LONDON (Reuters) - Sterling sank to a seven-year low against the dollar on Tuesday after the head of the Bank of England warned of more damage to come from a slowing Chinese economy and said he had no set timetable for raising interest rates.
Mark Carney’s comments swiftly undid what had been a healthy bounce for the pound on slightly higher than expected inflation numbers, driving it to $1.4130, its lowest against the dollar since early 2009.
Against the euro, sterling added almost another percentage point to falls registered since the start of December.
It is down 9 percent against both currencies in that time, putting it at its weakest in a year on a trade-weighted basis.
“The (Carney) speech was obviously very, very dovish and we have touched the long term lows as a result,” said Thomas Suter, chief executive of currency focussed Swiss hedge fund Quaesta.
“Having said that, the move does look quite exaggerated and we don’t think that it will go much lower. The yield spread with Treasuries has not moved.”
Sterling has suffered from a wave of speculative and protective bets on derivatives markets against risks from a referendum on Britain’s European Union membership, now widely expected by markets this year.
Despite that, and the past six weeks’ slide in spot rates for the pound, Carney said the “strong” exchange rate would continue to drag on UK inflation that is still moored to zero.
“On a trade-weighted basis sterling did very well last year and given the concern over inflation and competitiveness, that strength was probably unwelcome,” said Alvin Tan, a strategist with Societe Generale in London.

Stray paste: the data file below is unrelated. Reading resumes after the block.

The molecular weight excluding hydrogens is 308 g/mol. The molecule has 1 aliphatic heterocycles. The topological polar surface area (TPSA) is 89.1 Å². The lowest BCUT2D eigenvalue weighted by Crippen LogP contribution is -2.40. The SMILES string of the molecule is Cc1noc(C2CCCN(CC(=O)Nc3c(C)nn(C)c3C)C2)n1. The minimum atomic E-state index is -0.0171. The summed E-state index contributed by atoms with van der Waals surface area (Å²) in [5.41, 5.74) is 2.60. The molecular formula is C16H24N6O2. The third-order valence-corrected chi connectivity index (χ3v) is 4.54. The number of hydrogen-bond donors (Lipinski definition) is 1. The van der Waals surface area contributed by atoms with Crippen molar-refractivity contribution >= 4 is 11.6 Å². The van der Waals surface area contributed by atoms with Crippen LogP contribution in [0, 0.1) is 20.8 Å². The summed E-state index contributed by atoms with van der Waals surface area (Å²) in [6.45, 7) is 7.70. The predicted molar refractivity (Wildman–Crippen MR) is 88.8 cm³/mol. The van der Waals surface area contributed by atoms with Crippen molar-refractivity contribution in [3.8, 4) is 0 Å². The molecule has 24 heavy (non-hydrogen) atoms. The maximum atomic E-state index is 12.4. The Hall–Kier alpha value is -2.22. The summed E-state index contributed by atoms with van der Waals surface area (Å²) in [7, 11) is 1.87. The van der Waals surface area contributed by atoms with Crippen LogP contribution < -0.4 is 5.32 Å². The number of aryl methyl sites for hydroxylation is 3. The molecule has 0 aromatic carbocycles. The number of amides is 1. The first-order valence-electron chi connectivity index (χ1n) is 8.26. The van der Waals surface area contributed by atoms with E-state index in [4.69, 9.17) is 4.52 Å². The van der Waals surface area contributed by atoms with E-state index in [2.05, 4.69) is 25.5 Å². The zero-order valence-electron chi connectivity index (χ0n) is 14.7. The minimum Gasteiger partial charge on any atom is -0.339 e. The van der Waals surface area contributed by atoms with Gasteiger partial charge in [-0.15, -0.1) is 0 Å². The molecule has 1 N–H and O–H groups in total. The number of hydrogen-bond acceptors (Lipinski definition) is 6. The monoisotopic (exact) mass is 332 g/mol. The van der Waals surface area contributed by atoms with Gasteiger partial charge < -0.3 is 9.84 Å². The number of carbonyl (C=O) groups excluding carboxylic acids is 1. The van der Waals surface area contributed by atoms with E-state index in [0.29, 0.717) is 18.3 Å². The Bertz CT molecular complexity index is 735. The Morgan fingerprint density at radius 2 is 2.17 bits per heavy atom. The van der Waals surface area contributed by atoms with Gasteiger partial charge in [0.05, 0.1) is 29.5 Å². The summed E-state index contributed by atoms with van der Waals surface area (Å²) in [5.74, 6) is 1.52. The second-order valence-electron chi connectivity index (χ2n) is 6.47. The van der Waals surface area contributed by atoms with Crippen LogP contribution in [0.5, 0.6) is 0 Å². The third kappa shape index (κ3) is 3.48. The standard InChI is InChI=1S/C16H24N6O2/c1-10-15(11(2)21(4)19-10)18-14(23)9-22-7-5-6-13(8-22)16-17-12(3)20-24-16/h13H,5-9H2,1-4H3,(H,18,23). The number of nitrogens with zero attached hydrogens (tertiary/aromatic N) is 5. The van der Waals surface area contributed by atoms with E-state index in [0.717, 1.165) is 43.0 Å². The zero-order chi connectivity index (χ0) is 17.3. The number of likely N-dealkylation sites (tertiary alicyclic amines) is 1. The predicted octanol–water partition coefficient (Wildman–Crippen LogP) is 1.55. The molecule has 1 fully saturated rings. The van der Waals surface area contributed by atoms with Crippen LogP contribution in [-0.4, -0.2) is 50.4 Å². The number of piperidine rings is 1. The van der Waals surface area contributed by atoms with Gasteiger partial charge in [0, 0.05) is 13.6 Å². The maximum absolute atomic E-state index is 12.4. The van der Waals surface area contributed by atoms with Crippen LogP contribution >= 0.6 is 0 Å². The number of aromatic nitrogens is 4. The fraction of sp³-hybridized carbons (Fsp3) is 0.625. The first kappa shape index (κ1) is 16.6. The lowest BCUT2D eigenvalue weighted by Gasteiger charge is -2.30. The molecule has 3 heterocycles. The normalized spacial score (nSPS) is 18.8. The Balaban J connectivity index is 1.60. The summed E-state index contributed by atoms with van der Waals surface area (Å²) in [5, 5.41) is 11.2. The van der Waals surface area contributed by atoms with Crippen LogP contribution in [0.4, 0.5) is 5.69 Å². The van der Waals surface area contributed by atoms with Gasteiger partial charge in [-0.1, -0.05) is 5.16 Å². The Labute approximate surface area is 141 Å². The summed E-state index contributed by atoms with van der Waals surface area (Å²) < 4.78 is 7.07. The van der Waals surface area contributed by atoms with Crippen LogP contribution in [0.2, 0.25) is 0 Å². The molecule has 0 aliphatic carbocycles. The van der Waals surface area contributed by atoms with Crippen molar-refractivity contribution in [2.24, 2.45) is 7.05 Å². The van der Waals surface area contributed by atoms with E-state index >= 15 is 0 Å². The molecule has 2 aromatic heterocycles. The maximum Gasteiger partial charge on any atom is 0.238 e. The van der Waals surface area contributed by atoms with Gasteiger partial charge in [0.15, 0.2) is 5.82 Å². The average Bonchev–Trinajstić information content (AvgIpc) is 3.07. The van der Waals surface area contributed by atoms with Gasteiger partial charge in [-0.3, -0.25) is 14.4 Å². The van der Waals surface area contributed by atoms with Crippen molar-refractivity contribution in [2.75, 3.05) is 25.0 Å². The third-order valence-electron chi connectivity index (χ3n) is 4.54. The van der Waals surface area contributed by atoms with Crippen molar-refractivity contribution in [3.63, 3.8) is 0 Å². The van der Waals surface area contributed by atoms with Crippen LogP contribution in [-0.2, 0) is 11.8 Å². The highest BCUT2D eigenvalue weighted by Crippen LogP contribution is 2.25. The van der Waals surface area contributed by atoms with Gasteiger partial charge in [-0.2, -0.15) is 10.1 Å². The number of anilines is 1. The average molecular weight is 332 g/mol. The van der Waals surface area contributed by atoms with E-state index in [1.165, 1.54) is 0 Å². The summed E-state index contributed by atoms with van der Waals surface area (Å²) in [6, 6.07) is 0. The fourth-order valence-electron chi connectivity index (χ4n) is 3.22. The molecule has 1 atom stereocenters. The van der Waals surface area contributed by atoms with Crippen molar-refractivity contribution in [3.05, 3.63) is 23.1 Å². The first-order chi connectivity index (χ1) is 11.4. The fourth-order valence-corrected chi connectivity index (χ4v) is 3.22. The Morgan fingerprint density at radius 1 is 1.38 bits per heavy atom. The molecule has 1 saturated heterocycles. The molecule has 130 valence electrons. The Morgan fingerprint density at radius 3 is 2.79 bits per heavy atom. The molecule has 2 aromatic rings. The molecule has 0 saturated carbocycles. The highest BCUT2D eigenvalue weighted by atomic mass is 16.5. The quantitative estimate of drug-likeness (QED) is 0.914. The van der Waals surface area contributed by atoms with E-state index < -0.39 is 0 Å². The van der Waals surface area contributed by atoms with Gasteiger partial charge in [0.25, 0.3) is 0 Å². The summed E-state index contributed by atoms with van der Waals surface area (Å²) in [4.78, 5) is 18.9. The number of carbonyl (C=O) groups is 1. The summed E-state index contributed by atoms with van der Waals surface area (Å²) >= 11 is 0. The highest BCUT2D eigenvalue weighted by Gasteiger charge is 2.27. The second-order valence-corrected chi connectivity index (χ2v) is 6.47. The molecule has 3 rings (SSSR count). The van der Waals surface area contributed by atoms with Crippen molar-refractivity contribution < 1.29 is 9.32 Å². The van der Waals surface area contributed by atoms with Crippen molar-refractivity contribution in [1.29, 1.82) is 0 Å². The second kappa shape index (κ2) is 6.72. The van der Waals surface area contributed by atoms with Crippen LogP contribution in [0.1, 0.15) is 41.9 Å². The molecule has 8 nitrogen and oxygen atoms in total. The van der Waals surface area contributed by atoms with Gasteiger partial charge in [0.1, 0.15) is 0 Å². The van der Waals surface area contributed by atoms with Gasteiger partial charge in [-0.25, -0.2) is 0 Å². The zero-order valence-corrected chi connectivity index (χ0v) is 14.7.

“So a weak currency at this level or even a bit lower I think is something that they (the Bank of England) would welcome. Certainly it would help with this disinflationary danger that hangs over the UK with oil prices this low.”
By 1634 GMT, sterling was 0.7 percent lower at 76.96 pence per euro.
Carney said global and domestic growth had proved weaker than he had expected in the middle of last year, when he predicted that a decision on when to raise interest rates would have come into “sharper relief” by early 2016, and that he would have to see stronger growth and inflation before any rate hike.
While many still regard the BoE as the most likely to follow the U.S. Federal Reserve’s lead in raising interest rates, market pricing shows the market has all but abandoned any expectations of a rise this year.
“Certainly such rhetoric pushes back rate hike expectations more firmly into next year,” said Neil Jones, head of hedge fund FX sales at Mizuho in London.
Earlier data from the Office for National Statistics showed consumer prices inched up 0.1 percent on the month to take the annual rate of inflation to 0.2 percent, higher than economists’ expectations.
“We don’t think (the data) changes the picture for the BoE,” said Nikolaos Sgouropoulos, currency strategist at Barclays, which last week pushed back its interest rate hike expectations to the fourth quarter.
editing by John Stonestreet
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